3 July ~ The World Cup is opening up. With both finalists of 2006's tournament long gone, Brazil's chance of becoming the first hosts to also be defending champions snuffed out by Holland, and some doubts still existing over Spain's ability to take their Euro 2008 victory a step further this year, one of the remaining three previous world champions will fall today. In Argentina, there's respect for today's opponents Germany. There's also, though, an increasing sense of destiny behind Diego Maradona's progress at this World Cup.
For Argentina, a young, well-balanced Germany side with enough pace and patience (a shame England didn't have that to go with the passion and power of which we hear so much) to cause difficulties to the central defence will be the toughest opponents they've yet faced. The Argentine defence – and in particular Martín Demichelis – has looked vulnerable throughout the tournament, with Vélez Sarsfield centre-back Nicolás Otamendi's place at right-back now assured after the early wobbles of the woefully out of position Jonás Gutiérrez in the first two games. Javier Mascherano will also be walking a tightrope – the captain and sole shield for the central defenders is just one booking away from missing a potential semi-final.
All the same, there's optimism born of a forward line that's firing on all cylinders and a midfield that's even, so far, managed to carry Ángel Di María up to this point. Lionel Messi will play in spite of a fever preventing him from training on Thursday, and even if he's not fully fit he'll inevitably draw a lot of attention from Germany's back line – we saw how that benefited Carlos Tevez on Sunday. There will also have been some considerable joy in the Argentine camp at Brazil's elimination on Friday. Certainly, the motorcades and horn-beepers were out in force in central Buenos Aires as soon as the final whistle blew.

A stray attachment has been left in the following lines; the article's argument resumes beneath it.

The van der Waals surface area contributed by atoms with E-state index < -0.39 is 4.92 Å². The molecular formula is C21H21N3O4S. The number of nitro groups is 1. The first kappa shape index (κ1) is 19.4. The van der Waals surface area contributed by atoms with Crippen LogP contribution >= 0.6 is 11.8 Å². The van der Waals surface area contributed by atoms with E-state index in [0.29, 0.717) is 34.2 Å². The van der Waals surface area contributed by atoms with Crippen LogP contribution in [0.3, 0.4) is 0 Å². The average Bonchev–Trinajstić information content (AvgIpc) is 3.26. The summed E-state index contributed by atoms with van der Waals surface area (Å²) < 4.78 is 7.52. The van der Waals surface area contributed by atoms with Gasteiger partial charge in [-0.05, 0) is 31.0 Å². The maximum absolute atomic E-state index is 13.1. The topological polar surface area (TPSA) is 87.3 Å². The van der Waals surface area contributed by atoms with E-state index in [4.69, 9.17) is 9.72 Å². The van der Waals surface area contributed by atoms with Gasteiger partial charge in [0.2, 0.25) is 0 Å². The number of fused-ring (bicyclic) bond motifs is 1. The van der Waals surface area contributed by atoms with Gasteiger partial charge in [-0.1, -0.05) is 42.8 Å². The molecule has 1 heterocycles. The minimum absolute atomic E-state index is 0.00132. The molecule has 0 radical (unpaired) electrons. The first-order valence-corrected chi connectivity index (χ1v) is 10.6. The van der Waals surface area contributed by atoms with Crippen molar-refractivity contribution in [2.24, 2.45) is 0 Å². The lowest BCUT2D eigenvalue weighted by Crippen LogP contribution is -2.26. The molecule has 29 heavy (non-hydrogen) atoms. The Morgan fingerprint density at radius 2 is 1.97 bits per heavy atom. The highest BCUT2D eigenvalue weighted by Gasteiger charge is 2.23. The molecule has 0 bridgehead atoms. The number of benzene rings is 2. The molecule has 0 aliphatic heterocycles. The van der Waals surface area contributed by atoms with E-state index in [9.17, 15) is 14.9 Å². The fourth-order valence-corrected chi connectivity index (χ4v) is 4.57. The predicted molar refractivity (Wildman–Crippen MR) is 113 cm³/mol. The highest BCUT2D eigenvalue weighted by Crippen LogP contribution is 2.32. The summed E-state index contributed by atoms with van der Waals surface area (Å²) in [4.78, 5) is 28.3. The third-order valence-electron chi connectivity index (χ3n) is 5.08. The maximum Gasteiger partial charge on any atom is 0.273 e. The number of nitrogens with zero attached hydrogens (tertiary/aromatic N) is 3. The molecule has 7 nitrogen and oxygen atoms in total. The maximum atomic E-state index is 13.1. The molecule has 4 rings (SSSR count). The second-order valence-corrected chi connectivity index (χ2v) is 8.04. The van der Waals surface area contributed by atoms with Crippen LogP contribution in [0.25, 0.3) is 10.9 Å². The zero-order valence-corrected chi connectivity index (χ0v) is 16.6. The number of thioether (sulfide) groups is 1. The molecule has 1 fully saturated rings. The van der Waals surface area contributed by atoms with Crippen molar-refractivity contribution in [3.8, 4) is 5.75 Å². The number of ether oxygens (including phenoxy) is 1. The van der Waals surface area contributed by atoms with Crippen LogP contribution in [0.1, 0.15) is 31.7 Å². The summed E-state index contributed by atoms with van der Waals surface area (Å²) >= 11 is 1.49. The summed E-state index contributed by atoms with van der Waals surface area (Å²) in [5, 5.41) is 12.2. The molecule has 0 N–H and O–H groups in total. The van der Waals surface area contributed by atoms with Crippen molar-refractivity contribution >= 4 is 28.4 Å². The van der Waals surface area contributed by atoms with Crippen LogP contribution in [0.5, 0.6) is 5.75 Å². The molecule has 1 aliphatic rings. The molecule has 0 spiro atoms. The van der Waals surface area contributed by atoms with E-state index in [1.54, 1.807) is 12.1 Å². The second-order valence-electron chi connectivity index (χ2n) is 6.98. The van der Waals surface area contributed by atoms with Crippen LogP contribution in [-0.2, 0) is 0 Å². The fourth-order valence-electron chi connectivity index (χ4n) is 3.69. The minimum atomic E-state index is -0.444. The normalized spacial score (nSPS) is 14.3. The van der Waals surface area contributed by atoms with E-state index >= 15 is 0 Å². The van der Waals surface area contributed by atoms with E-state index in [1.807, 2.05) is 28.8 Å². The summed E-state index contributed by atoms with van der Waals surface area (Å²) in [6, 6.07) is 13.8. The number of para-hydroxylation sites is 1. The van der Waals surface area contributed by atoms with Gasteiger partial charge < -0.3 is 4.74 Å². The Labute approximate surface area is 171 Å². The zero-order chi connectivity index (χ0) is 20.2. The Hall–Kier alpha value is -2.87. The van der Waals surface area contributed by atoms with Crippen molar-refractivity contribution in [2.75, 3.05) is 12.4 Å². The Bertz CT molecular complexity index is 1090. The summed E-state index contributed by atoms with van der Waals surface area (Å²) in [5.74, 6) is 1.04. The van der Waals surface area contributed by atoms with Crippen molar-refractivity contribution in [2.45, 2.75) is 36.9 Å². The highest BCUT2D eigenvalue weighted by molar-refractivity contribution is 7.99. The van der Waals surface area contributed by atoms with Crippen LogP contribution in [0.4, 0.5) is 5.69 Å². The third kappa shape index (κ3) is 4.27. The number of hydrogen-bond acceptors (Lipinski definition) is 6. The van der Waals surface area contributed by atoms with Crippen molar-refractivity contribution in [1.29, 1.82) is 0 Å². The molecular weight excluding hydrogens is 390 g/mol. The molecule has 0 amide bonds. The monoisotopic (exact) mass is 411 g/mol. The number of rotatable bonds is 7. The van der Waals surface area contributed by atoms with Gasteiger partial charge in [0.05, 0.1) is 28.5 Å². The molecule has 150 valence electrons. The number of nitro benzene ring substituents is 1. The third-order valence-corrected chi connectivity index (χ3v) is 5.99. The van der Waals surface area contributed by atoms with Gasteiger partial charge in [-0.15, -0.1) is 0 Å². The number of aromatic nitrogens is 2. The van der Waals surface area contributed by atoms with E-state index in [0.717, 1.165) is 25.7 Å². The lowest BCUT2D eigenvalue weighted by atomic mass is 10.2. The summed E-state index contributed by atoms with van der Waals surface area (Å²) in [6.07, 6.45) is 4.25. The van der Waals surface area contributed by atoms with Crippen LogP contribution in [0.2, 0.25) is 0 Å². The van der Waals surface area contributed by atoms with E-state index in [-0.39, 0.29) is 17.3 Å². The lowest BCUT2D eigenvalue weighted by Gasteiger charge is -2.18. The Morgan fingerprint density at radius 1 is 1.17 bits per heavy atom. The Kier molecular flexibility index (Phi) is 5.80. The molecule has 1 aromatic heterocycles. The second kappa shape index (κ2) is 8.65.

The quarter-final is as far as the more realistic supporters and pundits expected Argentina to get in South Africa. None of us, though, expected it to be this easy. None expected Sergio Romero to have had so little to do in goal, very few expected Gabriel Heinze to have got this far without the red mist descending (scuffles with clumsy TV cameramen aside), and even if he's yet to score, Messi's play has been one of the most pleasant surprises of the World Cup. We'll know soon enough whether Maradona's the man to take this side beyond the nation that vanquished them four years ago. From the semi-finals onwards, any of the four teams are deserving winners.
Argentines are aware this match is no foregone conclusion, but the mood in Buenos Aires is an unexpected one: rather than overriding tension or nerves, there's a sense of calm anticipation. It's not every day Diego Maradona has this effect on people, but if he takes his team one step further, you can rest assured it won't be a relaxing Saturday in the Argentine capital. Sam Kelly